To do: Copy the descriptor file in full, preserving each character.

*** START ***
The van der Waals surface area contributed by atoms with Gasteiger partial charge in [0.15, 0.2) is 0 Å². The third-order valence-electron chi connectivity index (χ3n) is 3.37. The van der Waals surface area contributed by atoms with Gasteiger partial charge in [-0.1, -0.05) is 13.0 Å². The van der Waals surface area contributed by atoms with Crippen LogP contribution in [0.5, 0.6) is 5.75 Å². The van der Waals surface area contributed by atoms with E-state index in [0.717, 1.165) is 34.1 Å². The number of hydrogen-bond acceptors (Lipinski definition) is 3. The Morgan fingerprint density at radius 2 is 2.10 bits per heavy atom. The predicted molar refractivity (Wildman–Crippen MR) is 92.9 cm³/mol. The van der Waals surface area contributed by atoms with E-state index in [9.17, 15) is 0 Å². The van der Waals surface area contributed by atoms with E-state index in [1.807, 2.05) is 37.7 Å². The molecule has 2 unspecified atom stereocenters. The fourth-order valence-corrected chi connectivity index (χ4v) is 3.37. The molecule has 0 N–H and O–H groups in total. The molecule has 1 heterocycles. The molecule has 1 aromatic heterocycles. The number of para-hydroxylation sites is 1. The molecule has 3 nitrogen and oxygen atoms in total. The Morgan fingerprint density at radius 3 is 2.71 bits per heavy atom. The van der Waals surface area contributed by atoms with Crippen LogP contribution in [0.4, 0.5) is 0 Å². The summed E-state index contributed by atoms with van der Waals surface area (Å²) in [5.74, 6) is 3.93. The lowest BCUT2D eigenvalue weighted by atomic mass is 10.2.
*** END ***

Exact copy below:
The van der Waals surface area contributed by atoms with Gasteiger partial charge in [0.15, 0.2) is 0 Å². The third-order valence-electron chi connectivity index (χ3n) is 3.37. The van der Waals surface area contributed by atoms with Gasteiger partial charge in [-0.1, -0.05) is 13.0 Å². The van der Waals surface area contributed by atoms with Crippen LogP contribution in [0.5, 0.6) is 5.75 Å². The van der Waals surface area contributed by atoms with E-state index in [0.717, 1.165) is 34.1 Å². The number of hydrogen-bond acceptors (Lipinski definition) is 3. The Morgan fingerprint density at radius 2 is 2.10 bits per heavy atom. The predicted molar refractivity (Wildman–Crippen MR) is 92.9 cm³/mol. The van der Waals surface area contributed by atoms with E-state index in [9.17, 15) is 0 Å². The van der Waals surface area contributed by atoms with E-state index in [1.807, 2.05) is 37.7 Å². The molecule has 2 unspecified atom stereocenters. The fourth-order valence-corrected chi connectivity index (χ4v) is 3.37. The molecule has 0 N–H and O–H groups in total. The molecule has 1 heterocycles. The molecule has 1 aromatic heterocycles. The number of para-hydroxylation sites is 1. The molecule has 3 nitrogen and oxygen atoms in total. The Morgan fingerprint density at radius 3 is 2.71 bits per heavy atom. The van der Waals surface area contributed by atoms with Crippen LogP contribution in [0.4, 0.5) is 0 Å². The summed E-state index contributed by atoms with van der Waals surface area (Å²) in [5.74, 6) is 3.93. The lowest BCUT2D eigenvalue weighted by atomic mass is 10.2.